Dr Jenni Nuttall

Jennifer Nuttall

We are devastated to learn of the death our colleague Dr Jenni Nuttall, Lecturer at Exeter College and member of the Faculty of English in Oxford. Jenni had been a much-loved member of our academic community over more than two decades. She was a student at Magdalen College, and briefly at the University of East Anglia, and a Junior Research Fellow at Merton College. She then spent long periods as Lecturer first at St Edmund’s Hall and then at Exeter College. She taught so many of us over the years to read more closely and to think more precisely, through her acute comments in every interaction, from tutorials to chats in the street. She had a deep understanding of the English language and an erudite grasp of its history and of medieval literature in particular.

She also taught many people beyond Oxford to read and think better, through her writing in print and online. Her first book, based on her Oxford DPhil. thesis, The Creation of Lancastrian Kingship (2007), was about the language of politics in the ‘troubly’ times of the 1400s. Her second grew from her inspiring teaching, as it offered A Readers’ Guide to Geoffrey Chaucer’s Troilus and Criseyde (2012); this became the essential handbook to this poem that every undergraduate comes to love. There was an edited book on Thomas Hoccleve (2022), an author whose searching self-reflection and poetic precision she had helped to revive from neglect to esteem. And her last book was the hugely successful Mother Tongue (2023), widely reviewed last year, in which she talks—sometimes from personal experience—about the way that the English language has shaped, and been shaped by, women’s experiences over the centuries.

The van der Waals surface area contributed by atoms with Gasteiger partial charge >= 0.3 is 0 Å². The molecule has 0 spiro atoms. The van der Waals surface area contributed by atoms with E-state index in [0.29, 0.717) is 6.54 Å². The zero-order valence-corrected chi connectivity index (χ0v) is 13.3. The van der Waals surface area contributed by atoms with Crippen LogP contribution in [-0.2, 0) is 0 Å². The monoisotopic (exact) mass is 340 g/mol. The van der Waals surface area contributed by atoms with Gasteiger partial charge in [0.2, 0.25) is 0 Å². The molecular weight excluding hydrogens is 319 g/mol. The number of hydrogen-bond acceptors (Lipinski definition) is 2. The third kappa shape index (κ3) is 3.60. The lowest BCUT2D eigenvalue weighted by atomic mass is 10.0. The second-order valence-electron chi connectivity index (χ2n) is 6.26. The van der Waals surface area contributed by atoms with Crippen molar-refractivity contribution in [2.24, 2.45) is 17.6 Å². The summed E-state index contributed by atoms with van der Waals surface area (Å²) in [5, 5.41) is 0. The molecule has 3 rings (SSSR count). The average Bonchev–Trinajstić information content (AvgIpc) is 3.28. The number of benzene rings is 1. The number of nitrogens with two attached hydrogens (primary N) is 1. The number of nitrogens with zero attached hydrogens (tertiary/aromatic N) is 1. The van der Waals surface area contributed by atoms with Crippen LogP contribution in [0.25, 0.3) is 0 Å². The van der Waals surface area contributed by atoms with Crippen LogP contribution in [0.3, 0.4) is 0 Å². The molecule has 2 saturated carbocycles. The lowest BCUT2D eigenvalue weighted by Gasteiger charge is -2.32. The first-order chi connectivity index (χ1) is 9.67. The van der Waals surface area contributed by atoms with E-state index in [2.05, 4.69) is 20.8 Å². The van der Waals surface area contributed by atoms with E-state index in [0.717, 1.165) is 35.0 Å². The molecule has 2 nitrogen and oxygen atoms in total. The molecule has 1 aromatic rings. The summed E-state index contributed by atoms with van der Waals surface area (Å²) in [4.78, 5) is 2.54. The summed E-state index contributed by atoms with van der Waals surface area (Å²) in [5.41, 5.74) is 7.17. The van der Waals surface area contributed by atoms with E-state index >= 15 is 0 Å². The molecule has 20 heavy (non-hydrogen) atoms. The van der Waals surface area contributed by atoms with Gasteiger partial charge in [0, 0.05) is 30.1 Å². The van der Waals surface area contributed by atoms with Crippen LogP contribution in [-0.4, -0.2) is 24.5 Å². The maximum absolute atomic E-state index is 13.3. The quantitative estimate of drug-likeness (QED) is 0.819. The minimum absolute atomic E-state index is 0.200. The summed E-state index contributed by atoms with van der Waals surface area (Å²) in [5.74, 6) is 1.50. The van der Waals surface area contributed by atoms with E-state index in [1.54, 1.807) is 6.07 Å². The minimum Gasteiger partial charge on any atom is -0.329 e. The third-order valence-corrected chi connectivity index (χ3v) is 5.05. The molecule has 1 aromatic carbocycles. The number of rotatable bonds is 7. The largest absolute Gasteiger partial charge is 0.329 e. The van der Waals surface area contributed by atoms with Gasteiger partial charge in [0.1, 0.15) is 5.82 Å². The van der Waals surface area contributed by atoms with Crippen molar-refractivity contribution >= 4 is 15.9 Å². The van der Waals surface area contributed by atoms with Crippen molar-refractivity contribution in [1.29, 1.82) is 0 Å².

For more than a decade Jenni also used open access websites and social media to share with a wide audience her deep understanding of the sounds, senses and structures of medieval literature. She published several online translations of medieval English and Scottish poetry, to encourage others to read it. And she used X/Twitter and her blog Stylisticienne to introduce people to medieval English words, poetic devices and well-spotted brilliant bits of writing. Around the blog and social media, there formed an admiring community of like-minded close readers of medieval English, inspired by her generosity in passing on her profound knowledge and her wit in communicating her critical nous.

One of her last translations, as ever published freely online, was from a poem Death and Liffe, in which Death’s arrival is heralded by:

A hard sound out of the north’s corner,
Something like a hunter’s horn, fiercest of anything,
The loudest noise you ever heard,
The sturdiest blast ever blown,
Ringing across the fields, rattling teeth.
Even the ground staggered, taken aback—

(Jenni Nuttall, in the issue ‘Invention’, of the free online journal Ancient Exchanges, https://exchanges.uiowa.edu/ancient/issues/invention/lady-death/, January 2023)


We shall miss her greatly.